4.Canada: The legal high is possible in Canada since 2018 and shows how successful the market can be. Total sales are forecast to reach 3.6 billion euros in 2023 and grow to 7.7 billion euros by 2028. The two most successful companies include Tilray and Aurora Cannabis. The stock market values of both brands speak for themselves: Tilray records 872 million euros, Aurora 181 million euros.
Will legalization lead to us being surrounded by a pandemic of potheads smoking pot? Probably not. In 2018, the European Monitoring Center for Drugs and Drug Addiction held in a report on cannabis legislation stated, "No simple correlation can be found between changes in the law and the prevalence of cannabis use."
Instead, legalization positively impacts many different areas:
- Increasing tax revenue: Overall, legalization of cannabis in Germany could lead to the state taking in an additional 4.7 billion euros or so. In Spain, taxes and social security contributions are expected to reach 3 billion euros with legalization.
- Creation of new jobs: Competition economist Prof. Dr. Justus Haucap of the Düsseldorf Institute for Competition Economics (DICE) at Heinrich Heine University in Düsseldorf (HHU) estimates that legalization will create around 27,000 legal jobs.
- Strengthening the healthcare system: Cannabis is already used in medicine for treatment, for example for chronic pain. Legalization would facilitate access to medical marijuana and promote its research.
- Promoting tourism: Around 1.5 million tourists visit the coffee shops in Amsterdam every year. Legalization could also promote gastronomy in Germany's metropolises.
Another important aspect: Cannabis opens up a new market for original business concepts and start-ups. New companies can emerge that specialize in the production, processing and enjoyment of cannabis, and existing brands can expand their product range.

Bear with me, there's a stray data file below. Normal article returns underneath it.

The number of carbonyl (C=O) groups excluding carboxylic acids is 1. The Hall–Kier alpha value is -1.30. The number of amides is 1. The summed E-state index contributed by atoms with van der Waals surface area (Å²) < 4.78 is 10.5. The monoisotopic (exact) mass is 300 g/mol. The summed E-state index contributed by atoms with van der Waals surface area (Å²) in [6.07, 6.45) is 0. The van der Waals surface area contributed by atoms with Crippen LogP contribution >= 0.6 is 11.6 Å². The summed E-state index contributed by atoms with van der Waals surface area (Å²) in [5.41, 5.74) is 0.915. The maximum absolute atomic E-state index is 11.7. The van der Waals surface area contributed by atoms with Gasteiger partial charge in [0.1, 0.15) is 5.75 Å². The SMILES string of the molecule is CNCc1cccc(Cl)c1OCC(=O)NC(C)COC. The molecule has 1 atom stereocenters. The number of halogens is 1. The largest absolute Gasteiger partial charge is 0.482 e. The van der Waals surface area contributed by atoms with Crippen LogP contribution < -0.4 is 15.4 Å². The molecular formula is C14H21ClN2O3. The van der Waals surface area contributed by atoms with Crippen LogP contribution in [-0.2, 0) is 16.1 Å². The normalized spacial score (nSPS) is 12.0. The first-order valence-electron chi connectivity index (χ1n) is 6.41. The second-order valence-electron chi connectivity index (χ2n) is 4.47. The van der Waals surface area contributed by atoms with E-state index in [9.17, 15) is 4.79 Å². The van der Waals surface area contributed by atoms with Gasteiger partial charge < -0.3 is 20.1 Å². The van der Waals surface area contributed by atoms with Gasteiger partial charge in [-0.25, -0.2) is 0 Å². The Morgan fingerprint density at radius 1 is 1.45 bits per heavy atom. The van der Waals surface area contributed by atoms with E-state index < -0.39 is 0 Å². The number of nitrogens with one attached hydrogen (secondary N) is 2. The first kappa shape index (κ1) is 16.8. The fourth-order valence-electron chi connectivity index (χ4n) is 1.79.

Prime examples from the USA show how successfully companies are using the green gold. Marijuana has already been legalized in 22 states, giving 158 million people access to the high. In the process, legalized cannabis brands provided more than 100,000 jobs in 2021. A year later, that number was nearly half a million workers*. And sales? In 2021, it was $25 billion. The Cannabis Data Company BDSA predicts that cannabis sales in the U.S. will continue to grow and could reach $40 billion by 2026. So it's a real growth market.
After the legalizations, the cannabis industry experienced a great hype in the countries. In some places, the gold-rush atmosphere is now being followed by a phase of consolidation. Take Canada, for example: In Canada, billions of dollars were invested in production and expansion, only to now observe overcapacity. According to the Canadian Ministry of Health, 468 tons have even been destroyed. The biggest brands are suffering especially, with Tilray, Canopy Growth, and Aurora Cannabis seeing their share prices plummet over the past year.